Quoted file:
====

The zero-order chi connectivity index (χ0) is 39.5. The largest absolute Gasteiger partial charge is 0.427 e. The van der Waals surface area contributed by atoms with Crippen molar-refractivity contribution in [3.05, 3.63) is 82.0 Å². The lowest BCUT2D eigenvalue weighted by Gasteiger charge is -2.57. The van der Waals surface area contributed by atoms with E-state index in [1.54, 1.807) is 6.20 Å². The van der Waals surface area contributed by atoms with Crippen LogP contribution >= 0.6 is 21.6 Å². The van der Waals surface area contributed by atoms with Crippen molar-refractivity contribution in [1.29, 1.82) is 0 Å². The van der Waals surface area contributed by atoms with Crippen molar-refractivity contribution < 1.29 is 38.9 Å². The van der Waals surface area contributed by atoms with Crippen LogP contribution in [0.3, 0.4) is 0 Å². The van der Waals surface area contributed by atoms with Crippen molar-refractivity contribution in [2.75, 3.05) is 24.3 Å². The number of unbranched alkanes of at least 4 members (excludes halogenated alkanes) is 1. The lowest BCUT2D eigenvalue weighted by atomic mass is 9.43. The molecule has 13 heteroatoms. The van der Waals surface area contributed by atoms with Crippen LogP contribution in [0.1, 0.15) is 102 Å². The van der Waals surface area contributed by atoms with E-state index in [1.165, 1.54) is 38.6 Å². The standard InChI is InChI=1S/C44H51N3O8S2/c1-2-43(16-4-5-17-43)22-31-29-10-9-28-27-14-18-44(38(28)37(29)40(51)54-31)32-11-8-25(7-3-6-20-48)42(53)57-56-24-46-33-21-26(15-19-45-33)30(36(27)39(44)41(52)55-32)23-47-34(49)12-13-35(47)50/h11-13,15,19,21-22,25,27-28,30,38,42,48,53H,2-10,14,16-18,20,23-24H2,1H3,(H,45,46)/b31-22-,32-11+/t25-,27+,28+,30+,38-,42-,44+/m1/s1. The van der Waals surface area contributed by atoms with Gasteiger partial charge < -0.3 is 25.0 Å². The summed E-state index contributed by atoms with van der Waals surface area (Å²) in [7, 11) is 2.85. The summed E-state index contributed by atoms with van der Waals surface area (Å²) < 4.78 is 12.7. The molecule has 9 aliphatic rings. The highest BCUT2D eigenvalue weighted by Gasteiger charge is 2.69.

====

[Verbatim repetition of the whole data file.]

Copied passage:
The zero-order chi connectivity index (χ0) is 39.5. The largest absolute Gasteiger partial charge is 0.427 e. The van der Waals surface area contributed by atoms with Crippen molar-refractivity contribution in [3.05, 3.63) is 82.0 Å². The lowest BCUT2D eigenvalue weighted by Gasteiger charge is -2.57. The van der Waals surface area contributed by atoms with E-state index in [1.54, 1.807) is 6.20 Å². The van der Waals surface area contributed by atoms with Crippen LogP contribution >= 0.6 is 21.6 Å². The van der Waals surface area contributed by atoms with Crippen molar-refractivity contribution in [1.29, 1.82) is 0 Å². The van der Waals surface area contributed by atoms with Crippen molar-refractivity contribution < 1.29 is 38.9 Å². The van der Waals surface area contributed by atoms with Crippen LogP contribution in [0.3, 0.4) is 0 Å². The van der Waals surface area contributed by atoms with Crippen molar-refractivity contribution in [2.75, 3.05) is 24.3 Å². The number of unbranched alkanes of at least 4 members (excludes halogenated alkanes) is 1. The lowest BCUT2D eigenvalue weighted by atomic mass is 9.43. The molecule has 13 heteroatoms. The van der Waals surface area contributed by atoms with Crippen LogP contribution in [0.1, 0.15) is 102 Å². The van der Waals surface area contributed by atoms with E-state index in [1.165, 1.54) is 38.6 Å². The standard InChI is InChI=1S/C44H51N3O8S2/c1-2-43(16-4-5-17-43)22-31-29-10-9-28-27-14-18-44(38(28)37(29)40(51)54-31)32-11-8-25(7-3-6-20-48)42(53)57-56-24-46-33-21-26(15-19-45-33)30(36(27)39(44)41(52)55-32)23-47-34(49)12-13-35(47)50/h11-13,15,19,21-22,25,27-28,30,38,42,48,53H,2-10,14,16-18,20,23-24H2,1H3,(H,45,46)/b31-22-,32-11+/t25-,27+,28+,30+,38-,42-,44+/m1/s1. The van der Waals surface area contributed by atoms with Gasteiger partial charge < -0.3 is 25.0 Å². The summed E-state index contributed by atoms with van der Waals surface area (Å²) in [7, 11) is 2.85. The summed E-state index contributed by atoms with van der Waals surface area (Å²) < 4.78 is 12.7. The molecule has 9 aliphatic rings. The highest BCUT2D eigenvalue weighted by Gasteiger charge is 2.69.